A perfume expert unbottles the mystique of scents

By Janetta Mackay

Melbourne fragrance expert Lucy Settle brought a wealth of experience and fascinating stories to Auckland when she ran a recent masterclass.

Lubin Idole. Photo / Supplied
Lubin Idole. Photo / Supplied

Lucy Settle has the sort of job perfume fans dream about - sniffing her way through the world's fragrance archives, tracking down rare and special scents. Luckily she shares her discoveries, making some of these mainly French creations available in Australasia. Settle runs a perfume agency in Melbourne and among her customers is World Beauty Store which brought the knowledgeable Australian to Auckland recently to run a perfume masterclass for its VIP customers.

These are the women - and a few men - who are enamoured of fragrance and eager to learn more about it. Like collectors of fine wine, they are already familiar with some of the arcane language that goes with their enthusiasm, but luckily in the engaging Settle they found a guide who is passionate rather than pretentious.

Along with plenty of practical tips and a turn around the fragrance wheel of perfume styles, Settle offered insights into some of the world's most fascinating scents, both historic and modern, which she represents and World stocks.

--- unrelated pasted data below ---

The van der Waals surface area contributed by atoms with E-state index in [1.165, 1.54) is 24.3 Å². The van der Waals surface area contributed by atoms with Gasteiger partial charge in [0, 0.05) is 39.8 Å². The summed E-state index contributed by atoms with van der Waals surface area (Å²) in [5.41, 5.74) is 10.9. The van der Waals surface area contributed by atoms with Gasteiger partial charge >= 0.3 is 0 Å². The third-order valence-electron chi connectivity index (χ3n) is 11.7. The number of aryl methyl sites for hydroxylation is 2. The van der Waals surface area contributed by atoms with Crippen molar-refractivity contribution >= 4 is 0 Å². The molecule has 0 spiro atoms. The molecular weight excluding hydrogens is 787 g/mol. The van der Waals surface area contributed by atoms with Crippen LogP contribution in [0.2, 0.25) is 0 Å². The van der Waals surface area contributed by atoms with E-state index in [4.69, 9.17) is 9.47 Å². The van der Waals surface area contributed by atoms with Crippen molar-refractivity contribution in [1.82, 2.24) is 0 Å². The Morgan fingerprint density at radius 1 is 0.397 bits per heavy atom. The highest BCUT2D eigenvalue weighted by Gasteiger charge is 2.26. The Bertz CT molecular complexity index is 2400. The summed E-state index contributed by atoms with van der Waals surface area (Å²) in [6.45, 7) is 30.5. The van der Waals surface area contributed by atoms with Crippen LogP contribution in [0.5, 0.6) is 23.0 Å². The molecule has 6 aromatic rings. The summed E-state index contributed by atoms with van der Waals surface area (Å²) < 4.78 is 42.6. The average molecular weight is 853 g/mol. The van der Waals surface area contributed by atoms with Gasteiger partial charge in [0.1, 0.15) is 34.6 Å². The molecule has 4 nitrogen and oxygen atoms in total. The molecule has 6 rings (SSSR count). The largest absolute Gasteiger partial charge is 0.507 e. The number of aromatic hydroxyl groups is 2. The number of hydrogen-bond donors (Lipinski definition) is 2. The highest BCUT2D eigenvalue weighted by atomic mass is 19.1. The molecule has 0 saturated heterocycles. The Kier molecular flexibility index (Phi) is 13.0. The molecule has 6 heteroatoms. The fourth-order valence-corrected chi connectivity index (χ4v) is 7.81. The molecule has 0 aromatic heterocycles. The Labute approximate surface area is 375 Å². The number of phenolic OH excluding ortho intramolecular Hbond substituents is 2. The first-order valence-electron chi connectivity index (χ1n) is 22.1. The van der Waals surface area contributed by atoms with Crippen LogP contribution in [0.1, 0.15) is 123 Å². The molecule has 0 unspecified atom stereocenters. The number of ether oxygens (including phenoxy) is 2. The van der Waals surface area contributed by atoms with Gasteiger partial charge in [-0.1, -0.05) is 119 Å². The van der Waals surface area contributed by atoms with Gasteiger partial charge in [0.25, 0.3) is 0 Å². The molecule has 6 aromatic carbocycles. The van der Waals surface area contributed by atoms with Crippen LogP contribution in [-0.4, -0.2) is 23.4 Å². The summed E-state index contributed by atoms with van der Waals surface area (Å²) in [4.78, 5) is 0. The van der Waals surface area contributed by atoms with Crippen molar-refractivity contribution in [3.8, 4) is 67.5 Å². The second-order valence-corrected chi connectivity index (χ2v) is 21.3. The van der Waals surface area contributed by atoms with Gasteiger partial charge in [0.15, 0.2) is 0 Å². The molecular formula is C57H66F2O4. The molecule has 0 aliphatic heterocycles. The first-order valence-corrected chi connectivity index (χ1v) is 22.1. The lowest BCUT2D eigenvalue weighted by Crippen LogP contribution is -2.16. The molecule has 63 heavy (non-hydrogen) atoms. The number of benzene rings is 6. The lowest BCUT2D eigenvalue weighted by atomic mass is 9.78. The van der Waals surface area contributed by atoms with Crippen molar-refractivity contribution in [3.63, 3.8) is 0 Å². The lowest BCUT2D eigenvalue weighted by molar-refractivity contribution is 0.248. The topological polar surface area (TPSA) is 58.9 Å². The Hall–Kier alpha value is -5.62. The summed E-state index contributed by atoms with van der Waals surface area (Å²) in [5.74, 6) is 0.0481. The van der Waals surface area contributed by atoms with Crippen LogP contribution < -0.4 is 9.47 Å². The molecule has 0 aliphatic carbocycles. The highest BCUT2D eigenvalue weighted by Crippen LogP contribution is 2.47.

Before her royal marriage, the elegant Hollywood hottie Grace Kelly wore Lubin's Gin Fizz. The bottle design is pure 1950s, based on a woman's torso, topped by a saucer hat. For her wedding in 1956, Prince Rainier of Monaco commissioned Creed to create Fleurissimo, an olfactory bouquet for his bride. Creed also made Green Irish Tweed for the debonair Cary Grant who starred with Kelly.

Lubin and Creed are among the oldest perfume houses. Another is Rance which supplied Napoleon and his first Empress, with a soft floral with staying power called Josephine. The firm originally used fragrance to disguise the smell of tanning in leather goods, with noble women liking their gloves to come perfumed.

Creed was founded in London in 1760 and later catered for Queen Victoria and other royal courts of Europe. Frapin, based in the Champagne region since 1270, can claim to date back much further, but it was known for cognacs before producing unisex fragrance, including the recent raisin-like 1270 described as "liqueur for the body."